Ajay Mariwala, Founder of Food Service India
Image: Mexy Xavier
Kochi, Kerala, 2015. There was an unusual flavour in the monthly accounts book. And the seasoned entrepreneur was quick to spot the odd condiment. “There was a rogue sales guy in South India,” recalls Ajay Mariwala, who founded VKL Seasoning—India's biggest seasonings and flavours’ company, which reportedly had Yum! India, Domino’s Pizza, McDonalds India and Burger King among its QSR clients—in 1996.
During one of his monthly rituals of scanning the ledger in early 2015, the third-generation entrepreneur detected a bunch of random local ‘distributors’ in Salem, Bengaluru and Chennai, and quickly summoned the sales guy concerned. “What is wrong with you?” asked the founder of the food ingredients’ company in which private equity (PE) major True North (which was then known as India Value Fund Advisors) had invested $40 million in 2013. “Don’t you know we don’t sell our stuff to distributors,” he reprimanded his staff, who stayed mum. “We deal with India’s best food brands. And you are selling to unknown guys,” Mariwala was in no mood to cut him some slack. “Don’t do this again,” he warned the errant employee.
Two months later, the same employee turned out to be a habitual offender. “You have done it again,” fumed Mariwala. “What is going on? Why are you selling to such people,” he asked, issuing a final warning. A few months later, the founder lost his cool. “I have had enough. Either you explain what is going on or you are out,” bristled Mariwala. “Sir,” the accused staff meekly replied, “you need to come with me to understand what is going on.”
Back in the US in 1988, it was not hard for a young Mariwala to understand what was going on in America. “The trucks were all over the place,” recalls Mariwala, who studied chemical engineering from Purdue University in 1986, and was pursuing a masters degree from MIT Sloan School of Management. “They were omnipresent,” recounts the founder who was intrigued as well as impressed with the way Sysco’s army of trucks dotted the American retail landscape and highways. American biggie Sysco is the world’s biggest food service company selling, marketing and distributing food and non-food products to restaurants, health care and educational establishments. “We used to get Sysco’s supplies in the dorms in the US,” he says.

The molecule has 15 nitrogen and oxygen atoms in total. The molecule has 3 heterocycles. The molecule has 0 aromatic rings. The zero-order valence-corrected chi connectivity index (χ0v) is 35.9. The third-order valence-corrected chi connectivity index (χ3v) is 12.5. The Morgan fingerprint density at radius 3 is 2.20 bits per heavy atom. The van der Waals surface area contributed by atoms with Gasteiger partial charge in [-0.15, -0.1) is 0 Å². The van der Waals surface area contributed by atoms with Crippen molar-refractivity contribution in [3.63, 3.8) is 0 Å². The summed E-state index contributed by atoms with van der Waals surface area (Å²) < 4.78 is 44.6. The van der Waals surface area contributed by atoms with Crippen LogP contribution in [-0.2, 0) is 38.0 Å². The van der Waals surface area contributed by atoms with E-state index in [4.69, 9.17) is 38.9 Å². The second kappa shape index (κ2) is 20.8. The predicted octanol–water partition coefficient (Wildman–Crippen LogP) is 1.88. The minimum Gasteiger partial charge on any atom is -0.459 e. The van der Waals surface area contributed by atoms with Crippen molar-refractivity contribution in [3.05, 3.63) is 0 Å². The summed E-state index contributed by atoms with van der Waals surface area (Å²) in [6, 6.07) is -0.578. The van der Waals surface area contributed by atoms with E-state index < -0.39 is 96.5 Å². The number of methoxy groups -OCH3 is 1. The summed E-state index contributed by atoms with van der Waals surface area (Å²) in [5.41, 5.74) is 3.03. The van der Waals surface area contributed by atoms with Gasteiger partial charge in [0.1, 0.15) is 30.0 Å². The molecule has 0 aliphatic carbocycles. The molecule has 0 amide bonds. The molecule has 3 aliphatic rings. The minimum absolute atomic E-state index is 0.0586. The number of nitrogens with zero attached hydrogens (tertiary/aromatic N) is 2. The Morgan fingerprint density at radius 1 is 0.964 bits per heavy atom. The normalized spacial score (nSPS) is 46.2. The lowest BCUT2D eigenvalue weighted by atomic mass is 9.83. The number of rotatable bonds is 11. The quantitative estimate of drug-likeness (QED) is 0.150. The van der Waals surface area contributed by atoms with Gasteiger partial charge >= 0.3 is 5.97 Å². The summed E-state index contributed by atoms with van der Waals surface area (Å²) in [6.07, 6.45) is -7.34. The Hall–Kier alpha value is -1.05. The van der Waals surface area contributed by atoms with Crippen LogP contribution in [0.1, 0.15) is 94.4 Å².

Meanwhile back in Kochi in India, Mariwalas’s ‘offending’ employee took his boss to meet his loyal and strong bunch of suppliers. “They were all selling equipment for frying chicken,” recalls Mariwala, who quickly understood the ‘clever’ play of his staff. The chicken seasoning and coating was being sold to these local sellers who in turn sold to the equipment buyers. It was a win-win for equipment sellers and buyers, who anyway needed ingredients with the equipment! “It was an eye-opener for me,” he says, adding that a majority of the learning for an entrepreneur can come from sales’ staff. “One just needs to be receptive, and keep one’s ears, eyes and minds open,” he says. “There are untapped ideas everywhere.”
A year later, in 2016, Mariwala was tapping into one such virgin idea. “I just joined the dots,” he says, adding that his stay in the US and the ‘rogue’ incident in India prodded him towards completing the puzzle. Food services, he realised, is a massive untapped and under-penetrated opportunity in India, and the founder rolled out Food Service India. A B2B venture catering to hotels, restaurants and cafes (Horeca) and commercial kitchens in India and abroad, Food Service India makes spices, seasonings, pasta, gravies, sauces, beverages and bakery premixes products. Also read: Saucy & SaaSy: Meet the Pied Piper of restaurants
The operations have gathered steam over the last few years. From a modest revenue of Rs 20.78 crore in the first year of operations in FY17, the numbers have pole-vaulted to Rs 200 crore in FY23. The numbers, though, are nothing. Mariwala explains. In FY22, Sysco clocked sales of $68.6 billion! “That’s the potential and that’s the opportunity we are chasing,” he says. Food Service India, he adds, is playing a different game with a differentiated set of rules.
Mariwals’s gravy truck indeed has novel ingredients. Let’s start by contrasting the two business models—what Mariwala did for decades at VKL Seasoning, and what he is doing now in his second innings. VKL, he underlines, created a state-of-the art customised seasoning solutions for QSRs, snack food companies and for those in the convenience food segment. “So, they focussed only on seasonings for these three segments,” he says. Food Service India, in contrast, offers standardised products. “Horeca is massively under-serviced, and needs standardised and not customised solutions,” he reckons. Since the target customer segment is different, and the product basket is different, it made sense to start afresh, he says.